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Little Rock, AR, United States

Fullerton T.M.,University of Texas at El Paso | Resendez I.M.,Heifer International | Walke A.G.,University of Texas at El Paso
International Journal of Energy Economics and Policy | Year: 2015

This study analyzes residential electricity demand in the state of Arkansas using an error-correction approach that examines both long-run and short-run dynamics. As in prior studies, results indicate that higher electricity prices reduce consumption in the long-run, but not in the short-run. With respect to variations in household income, residential electricity is treated as a normal good. The long-run income elasticity estimate is about twice as large as the short-run estimate. It is suggested that the muted short-run responses to price and income variables may reflect limited capacity to adjust the stock of electricity-consuming household devices over the short-term. More surprisingly, households are found to treat electricity as a normal good in the short-run, but have an upward sloping demand curve associated with it. The overall results suggest that increasing generating capacity in Arkansas will be feasible using the standard approach of incremental rate increases. © 2015, Econjournals. All rights reserved. Source

Byker C.,Montana State University | Clark S.,Virginia Polytechnic Institute and State University | Enoch J.R.,University of Arkansas at Little Rock | Montgomery T.,Heifer International | Serrano E.,Virginia Polytechnic Institute and State University
Journal of Hunger and Environmental Nutrition | Year: 2012

This study examines Heifer International's alternative break and its impact on dietary and sustainable food system change for participants. The program teaches college participants about ending poverty and hunger while caring for the earth through incorporating sustainable practices into daily life. Although increases in local/organic foods were observed, there were no significant changes in dietary quality. Significant increases in local/organic food consumption for individuals who consumed less than 50% of their calories from sustainable foods at baseline were observed, based upon paired t-tests (P <.05). Dietary changes varied in significance based upon previous sustainable food consumption exposure and habits. © 2012 Copyright Taylor and Francis Group, LLC. Source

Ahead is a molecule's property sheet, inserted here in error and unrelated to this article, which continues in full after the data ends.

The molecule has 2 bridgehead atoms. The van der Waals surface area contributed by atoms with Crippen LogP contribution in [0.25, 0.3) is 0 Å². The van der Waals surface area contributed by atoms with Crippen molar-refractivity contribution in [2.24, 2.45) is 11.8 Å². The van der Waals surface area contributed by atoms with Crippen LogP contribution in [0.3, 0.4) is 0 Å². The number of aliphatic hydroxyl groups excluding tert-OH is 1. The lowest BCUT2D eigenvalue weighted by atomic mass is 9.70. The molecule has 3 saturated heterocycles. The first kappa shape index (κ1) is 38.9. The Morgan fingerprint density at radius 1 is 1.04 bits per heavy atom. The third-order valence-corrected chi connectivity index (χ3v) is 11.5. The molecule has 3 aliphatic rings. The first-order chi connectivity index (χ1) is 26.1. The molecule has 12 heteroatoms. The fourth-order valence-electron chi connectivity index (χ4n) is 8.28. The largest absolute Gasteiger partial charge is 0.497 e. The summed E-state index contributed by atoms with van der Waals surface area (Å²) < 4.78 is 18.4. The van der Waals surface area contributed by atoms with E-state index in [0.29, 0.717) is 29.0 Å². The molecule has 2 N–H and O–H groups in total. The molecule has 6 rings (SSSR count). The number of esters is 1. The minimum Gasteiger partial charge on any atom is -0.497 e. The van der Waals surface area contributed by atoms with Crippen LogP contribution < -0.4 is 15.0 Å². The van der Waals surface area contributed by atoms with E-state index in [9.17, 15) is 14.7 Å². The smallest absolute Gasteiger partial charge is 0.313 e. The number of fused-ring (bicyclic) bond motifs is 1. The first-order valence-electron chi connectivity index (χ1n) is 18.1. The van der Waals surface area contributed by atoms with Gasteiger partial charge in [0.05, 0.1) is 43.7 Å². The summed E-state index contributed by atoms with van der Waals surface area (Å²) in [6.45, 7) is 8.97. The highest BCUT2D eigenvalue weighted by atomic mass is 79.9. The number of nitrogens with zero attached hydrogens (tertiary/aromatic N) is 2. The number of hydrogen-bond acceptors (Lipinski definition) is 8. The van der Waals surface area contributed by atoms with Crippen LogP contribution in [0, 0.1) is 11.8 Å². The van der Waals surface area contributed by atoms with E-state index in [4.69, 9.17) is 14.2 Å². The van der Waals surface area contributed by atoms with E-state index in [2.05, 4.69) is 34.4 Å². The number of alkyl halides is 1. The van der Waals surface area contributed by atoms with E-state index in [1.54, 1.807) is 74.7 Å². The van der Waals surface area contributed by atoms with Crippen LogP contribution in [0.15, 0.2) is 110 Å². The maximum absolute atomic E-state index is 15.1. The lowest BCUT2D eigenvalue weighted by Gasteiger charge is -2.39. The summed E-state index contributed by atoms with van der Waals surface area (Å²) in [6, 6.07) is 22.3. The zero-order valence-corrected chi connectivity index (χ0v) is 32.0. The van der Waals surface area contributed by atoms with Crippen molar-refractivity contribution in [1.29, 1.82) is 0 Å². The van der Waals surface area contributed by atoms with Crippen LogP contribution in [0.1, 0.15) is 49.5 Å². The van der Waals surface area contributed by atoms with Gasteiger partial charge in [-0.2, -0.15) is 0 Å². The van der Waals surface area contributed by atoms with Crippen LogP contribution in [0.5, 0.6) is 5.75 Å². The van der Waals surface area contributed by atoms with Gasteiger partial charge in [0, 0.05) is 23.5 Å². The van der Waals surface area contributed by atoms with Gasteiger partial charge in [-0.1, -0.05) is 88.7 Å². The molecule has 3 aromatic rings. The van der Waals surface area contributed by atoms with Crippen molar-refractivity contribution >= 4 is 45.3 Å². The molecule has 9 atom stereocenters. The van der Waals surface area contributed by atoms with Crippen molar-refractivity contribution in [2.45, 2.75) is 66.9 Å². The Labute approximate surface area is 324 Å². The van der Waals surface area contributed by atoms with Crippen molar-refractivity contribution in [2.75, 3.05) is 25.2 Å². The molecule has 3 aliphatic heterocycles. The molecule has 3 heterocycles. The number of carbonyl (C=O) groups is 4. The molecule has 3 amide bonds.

Ayza A.,Madawalabu University | Yilma Z.,Heifer International | Nurfeta A.,Hawassa University
Livestock Research for Rural Development | Year: 2013

The study was conducted in and around Boditti town, Southern Ethiopia with the objective of characterizing milk production systems in the area. A total of 120 households were randomly selected from four Kebeles, two in Boditti town and the rest from surrounding. Two major dairy production systems, namely urban and rural or mixed crop/livestock production systems were identified. Average cattle holding per household in the area was 3.4 with 1.1 lactating cows. Husbandry practices such as feeding, watering, housing, breeding, milking, calf rearing, waste management, and record keeping were different in the two production systems. Overall, about 3.25 liters of milk was produced daily per household. Major constraints for dairy development in the area include: animal feeds, land and water scarcity, discouraging market, low rate of genetic improvement, etc. Rapid urbanization coupled with increase in human population and standard of living of the urban dwellers and conducive climate of the area can be considered as an opportunity for the development of dairy in the area. Therefore, market opportunity and linkages are the major issues for smallholder dairy development in addition to provision of the required services and resources, provision of credit, extension and training. Source

Miller L.C.,Tufts University | Joshi N.,Heifer Nepal | Lohani M.,Heifer International | Rogers B.,Tufts University | And 4 more authors.
Food and Nutrition Bulletin | Year: 2014